Posted on May 29, 2014 by Patricia Ann McNair5.29.2014 Journal Prompt Image from Paris, Texas May 29, 2014: He could sleep anywhere. Share this:ShareClick to email a link to a friend (Opens in new window)Click to print (Opens in new window)Click to share on Twitter (Opens in new window)Click to share on Facebook (Opens in new window)Like this:Like Loading... Related
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The sun going down and car horns like the calling of bulls far off and the air fizzing like hornets’ nests when they’ve been disturbed. And Kitty tells me I ain’t worth the time of day and her voice sharp as nails or broke glass. And I can’t think straight. All my thoughts crowded in my head and its like counting cows in a restless herd and I can’t get past the number seven before I have to start again.
And I notice that there’s a smell in the room and it is the smell of flowers that grow in the meadow and I remember Kitty once and her words were soft as feathers and I made her a gift of flowers that she stood in green water in a jar and she set them next to the window where they could still see the light. Waking beside her and breathing in the smell of those flowers, I remember that, too.
Kitty now punching the air and her face as hard as a slammed shut door and she tells me what I got to say ain’t worth shit. ‘Do you hear?’ she says. ‘Do you hear what I’m telling you?’ And there’s a crease on her brow, deeper these days, and she has the same when she’s sleeping, and I used to rub it some nights, soft and gentle till it was gone, and when she woke she said she’d dreamed the sweetest dreams. And it’s there when she’s shouting at me and I want to rub it smooth again.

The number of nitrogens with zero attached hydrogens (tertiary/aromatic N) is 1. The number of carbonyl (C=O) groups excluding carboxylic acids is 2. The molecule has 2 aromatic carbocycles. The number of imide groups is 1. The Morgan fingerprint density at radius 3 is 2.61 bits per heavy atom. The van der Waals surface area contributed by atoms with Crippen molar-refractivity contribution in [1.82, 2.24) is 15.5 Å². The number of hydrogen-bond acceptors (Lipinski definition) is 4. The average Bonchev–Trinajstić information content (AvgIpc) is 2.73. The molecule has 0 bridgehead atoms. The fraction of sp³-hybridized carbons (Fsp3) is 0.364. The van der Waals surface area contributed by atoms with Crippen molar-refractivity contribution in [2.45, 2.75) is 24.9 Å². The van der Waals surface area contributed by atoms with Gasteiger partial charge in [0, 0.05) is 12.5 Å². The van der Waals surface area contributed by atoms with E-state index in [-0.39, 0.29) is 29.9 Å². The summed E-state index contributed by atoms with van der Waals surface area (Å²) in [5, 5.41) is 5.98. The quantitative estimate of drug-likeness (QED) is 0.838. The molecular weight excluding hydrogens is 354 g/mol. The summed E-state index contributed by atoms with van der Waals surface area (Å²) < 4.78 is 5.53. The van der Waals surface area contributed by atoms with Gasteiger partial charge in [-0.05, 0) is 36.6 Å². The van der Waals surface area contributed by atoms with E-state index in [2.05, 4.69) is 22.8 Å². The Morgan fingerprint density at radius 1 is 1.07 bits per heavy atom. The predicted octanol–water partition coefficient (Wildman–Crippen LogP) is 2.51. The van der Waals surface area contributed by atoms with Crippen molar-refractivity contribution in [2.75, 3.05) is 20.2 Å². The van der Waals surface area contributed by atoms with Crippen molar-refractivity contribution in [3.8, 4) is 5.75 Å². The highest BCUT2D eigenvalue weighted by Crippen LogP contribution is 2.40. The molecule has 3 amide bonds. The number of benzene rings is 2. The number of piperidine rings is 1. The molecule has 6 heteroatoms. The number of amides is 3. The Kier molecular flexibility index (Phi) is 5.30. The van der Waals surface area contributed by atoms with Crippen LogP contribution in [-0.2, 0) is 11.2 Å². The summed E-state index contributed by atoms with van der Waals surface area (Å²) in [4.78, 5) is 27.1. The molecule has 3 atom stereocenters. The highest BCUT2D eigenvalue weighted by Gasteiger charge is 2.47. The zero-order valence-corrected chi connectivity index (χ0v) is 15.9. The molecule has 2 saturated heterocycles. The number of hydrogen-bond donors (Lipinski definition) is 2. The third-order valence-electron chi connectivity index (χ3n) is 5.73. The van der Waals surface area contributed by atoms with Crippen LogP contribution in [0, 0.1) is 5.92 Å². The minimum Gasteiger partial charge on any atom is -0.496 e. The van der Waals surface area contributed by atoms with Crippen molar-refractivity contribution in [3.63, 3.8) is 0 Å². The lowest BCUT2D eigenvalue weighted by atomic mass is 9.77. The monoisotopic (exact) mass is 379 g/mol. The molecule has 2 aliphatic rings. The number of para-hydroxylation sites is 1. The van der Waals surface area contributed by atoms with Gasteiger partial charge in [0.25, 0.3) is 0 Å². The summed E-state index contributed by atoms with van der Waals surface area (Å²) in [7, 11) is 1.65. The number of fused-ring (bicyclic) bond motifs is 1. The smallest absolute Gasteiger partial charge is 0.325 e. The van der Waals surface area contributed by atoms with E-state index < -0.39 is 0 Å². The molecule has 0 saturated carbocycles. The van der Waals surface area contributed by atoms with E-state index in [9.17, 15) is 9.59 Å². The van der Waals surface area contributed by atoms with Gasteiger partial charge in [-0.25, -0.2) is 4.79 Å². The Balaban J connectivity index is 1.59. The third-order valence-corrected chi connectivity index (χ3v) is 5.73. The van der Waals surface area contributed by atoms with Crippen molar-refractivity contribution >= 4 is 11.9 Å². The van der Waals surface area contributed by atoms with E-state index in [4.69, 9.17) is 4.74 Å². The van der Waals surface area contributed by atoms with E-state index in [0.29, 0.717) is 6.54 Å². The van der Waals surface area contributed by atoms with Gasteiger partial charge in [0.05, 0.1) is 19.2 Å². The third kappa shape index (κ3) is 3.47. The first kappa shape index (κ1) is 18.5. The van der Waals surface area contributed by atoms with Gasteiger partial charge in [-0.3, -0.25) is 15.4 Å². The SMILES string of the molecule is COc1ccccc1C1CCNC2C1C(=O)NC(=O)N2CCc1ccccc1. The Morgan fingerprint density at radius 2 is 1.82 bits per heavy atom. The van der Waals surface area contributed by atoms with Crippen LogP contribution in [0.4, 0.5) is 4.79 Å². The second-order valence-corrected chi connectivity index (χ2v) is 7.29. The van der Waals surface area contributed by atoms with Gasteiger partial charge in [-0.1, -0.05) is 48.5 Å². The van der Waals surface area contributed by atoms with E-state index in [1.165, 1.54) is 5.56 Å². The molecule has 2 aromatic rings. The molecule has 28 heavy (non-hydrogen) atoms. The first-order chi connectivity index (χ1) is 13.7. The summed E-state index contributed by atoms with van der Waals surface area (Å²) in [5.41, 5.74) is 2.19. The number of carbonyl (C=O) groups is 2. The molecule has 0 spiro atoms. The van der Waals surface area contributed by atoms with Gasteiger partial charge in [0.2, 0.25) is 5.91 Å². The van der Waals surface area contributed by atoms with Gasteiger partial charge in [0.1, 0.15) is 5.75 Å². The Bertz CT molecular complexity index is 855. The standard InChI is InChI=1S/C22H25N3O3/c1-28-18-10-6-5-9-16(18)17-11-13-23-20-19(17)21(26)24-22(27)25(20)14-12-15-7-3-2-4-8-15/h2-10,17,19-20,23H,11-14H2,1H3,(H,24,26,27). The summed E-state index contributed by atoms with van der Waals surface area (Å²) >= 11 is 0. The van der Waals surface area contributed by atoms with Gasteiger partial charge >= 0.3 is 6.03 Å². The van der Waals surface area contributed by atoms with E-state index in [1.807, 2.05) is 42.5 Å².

She’s mad as a bag of caught cats and she’s been like that for more than a month now and she says she can’t be doing it no more. And I hear music somewhere, a radio turned on and a song I know playing, and the room sways just for a moment. And I want to take her in my arms and dance, like that first night and Kitty leaning into me and the smell of her hair right under my nose and her body warm and pressing against mine.
I ain’t perfect. None of us is, but there’ve been moments when it felt perfect between us. I want to remind Kitty of that, but she’s saying as how I should just go and I should take Kip with me. Kip is one of those perfect moments, except he’s more than a moment cos he’s nearly seven. I can recall the very first day and Kitty lying exhausted on the bed and the midwife handing me my son wrapped in a bloody cloth. And I held him like he was made of thinnest glass and I carried him to the window where he could see the light and the light could see him and I cried quiet as small rain falling. And I can remember all the days between then and now.
I’ve got our bags packed and thrown into the back of the pick-up and Kip’s sitting in the front seat and he’s sleeping. Kitty doesn’t come out to see us off and I don’t see her at any window. I start the engine up and wait a minute or two more. When she still don’t come, I pull out of the drive and onto the road.
Slowly, as I put distance between me and Kitty, the thoughts in my head settle, like water and dirt scooped from the river in a bucket and gradually everything stills and the sand drops to the bucket bottom and the water clear like glass so as I can see the small silver fish swimming there.
I turn the radio on, but it’s a different song playing. And I look at Kip, still sleeping, and he has a crease in his brow just like his mammy and I want to rub it away and his silver-fish dreams at least to be sweet.